But the ICO strategy also wants to avoid broader harms to society and this desire will inform our decision making. In November 2006 the ICO published an independent report by the Surveillance Studies Network titled ‘A Surveillance Society’ which provoked a lot of public debate and inspired two Parliamentary inquiries. While the ICO would not suggest that we are living in an Orwellian nightmare, there are questions to be asked about how developments over the next few years will affect the relationship between individuals and the state. Is the increasing use of surveillance starting to have a knock-on effect on how citizens relate to one another and as a result is our society becoming a little more claustrophobic than we would like it to be? Is the mere existence of a burning social problem enough to justify a surveillance led solution, or is there a better, more meaningful way to gauge proportionality? These are considerations of which we will need to take account in establishing whether there is a risk of harm in wider society from new and potentially intrusive uses of surveillance.
Privacy by Design
This is all well and good, but what are we actually doing not just to help organisations identify potential privacy risks, but also to address those risks effectively and find out whether the action they propose to take is proportionate to the problems they are facing? Over the last few years, the ICO has been creating a number of practical tools and promoting a number of practices which were brought together in November 2008 under the banner of ‘privacy by design’, a concept that was originally developed in Canada and Holland in the early 1990s.
The basic idea behind the ICO privacy by design work is to try to demonstrate the benefits to organisations of starting to identify and address privacy concerns from the very inception of a project, system or process. Designing privacy in, making privacy protection part of the very DNA of a new project, should be more effective and significantly cheaper than bolting on a solution as an afterthought. The Privacy by Design report was drafted for the ICO by the Enterprise Privacy Group and was inspired by the ICO’s frustration that organisations only started to consider privacy risks at the point at which a project was ready to launch, at which stage significant design flaws could not be ironed out easily or cost-effectively.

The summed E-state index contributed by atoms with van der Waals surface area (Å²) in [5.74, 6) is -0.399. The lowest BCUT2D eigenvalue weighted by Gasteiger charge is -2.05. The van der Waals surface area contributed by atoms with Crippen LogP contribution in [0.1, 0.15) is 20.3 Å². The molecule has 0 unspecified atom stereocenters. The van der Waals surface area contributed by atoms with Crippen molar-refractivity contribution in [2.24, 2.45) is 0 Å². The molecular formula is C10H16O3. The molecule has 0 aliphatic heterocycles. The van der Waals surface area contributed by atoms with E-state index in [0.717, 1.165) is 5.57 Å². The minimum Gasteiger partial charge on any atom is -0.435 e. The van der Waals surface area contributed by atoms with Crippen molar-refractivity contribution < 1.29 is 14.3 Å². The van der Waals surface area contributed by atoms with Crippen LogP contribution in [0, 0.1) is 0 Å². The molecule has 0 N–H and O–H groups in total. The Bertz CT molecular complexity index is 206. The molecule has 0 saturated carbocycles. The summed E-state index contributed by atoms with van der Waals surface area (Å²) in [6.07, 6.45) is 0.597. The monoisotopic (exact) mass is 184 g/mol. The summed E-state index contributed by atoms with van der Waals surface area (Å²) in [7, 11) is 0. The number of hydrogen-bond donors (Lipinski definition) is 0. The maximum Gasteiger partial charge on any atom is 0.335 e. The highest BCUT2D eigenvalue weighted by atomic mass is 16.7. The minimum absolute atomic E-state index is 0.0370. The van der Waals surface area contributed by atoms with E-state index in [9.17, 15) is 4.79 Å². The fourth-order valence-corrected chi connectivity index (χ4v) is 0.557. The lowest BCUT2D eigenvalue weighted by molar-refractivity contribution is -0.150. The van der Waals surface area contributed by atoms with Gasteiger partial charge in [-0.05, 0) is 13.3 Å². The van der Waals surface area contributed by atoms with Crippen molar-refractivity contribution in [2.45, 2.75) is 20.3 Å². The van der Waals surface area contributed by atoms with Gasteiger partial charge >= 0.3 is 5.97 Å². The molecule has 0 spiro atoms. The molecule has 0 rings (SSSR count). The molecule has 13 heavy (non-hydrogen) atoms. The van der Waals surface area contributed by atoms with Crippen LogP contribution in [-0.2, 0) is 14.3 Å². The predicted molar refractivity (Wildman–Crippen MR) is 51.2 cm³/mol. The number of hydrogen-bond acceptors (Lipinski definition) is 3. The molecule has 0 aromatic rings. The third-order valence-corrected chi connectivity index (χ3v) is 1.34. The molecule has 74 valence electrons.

Privacy by design encourages those charged with developing and implementing a new project to ask some very basic but important questions when at the design stage, such as:
· Do we need to collect any personal information at all?
· What is the minimum amount of personal information needed?
· Who do we want to access the personal information we collect?
· How will we control that access?
· What specific security measures will be required?
· Do individuals need to be identified for every transaction in the system?
· How is identity authenticated?
· Can individuals assert their rights easily?
· Does the system have functionality to comply with privacy laws, such as deletion and amendment of personal information?
Privacy by design draws on much of the work completed over the last few years by the ICO in the use of privacy impact assessments, the Framework Code of Practice on Information Sharing and our recently published Privacy Notices Code of Practice. It draws on discussion documents we have produced on information governance, information assurance and new forms of identity management. Later in the year we shall be consulting on our new Personal Information Online code of practice.
We also need to consider the impact of technology on our interpretation of the law and good practice. Technology has not only allowed us to process greater and greater volumes of personal information, but which has also enabled us to communicate more effectively, immediately and cheaply with the individual concerned. Just a few years ago, technology was limited to collecting information on one central database and decisions could only be made by the database owner. Now, technology allows the individual to give permission in real time for an organisation to use his information for a specific purpose, and even provides the means for that permission to be specific to certain sections of an organisation and only to use specific pieces of personal information. This march of technology has a direct effect on what is considered strictly necessary in terms of privacy intrusion and leads in more and more cases to the conclusion that only privacy friendly forms of user centric identity management can be used in new projects. The age of the lumbering all-encompassing dinosaur database is coming to an end.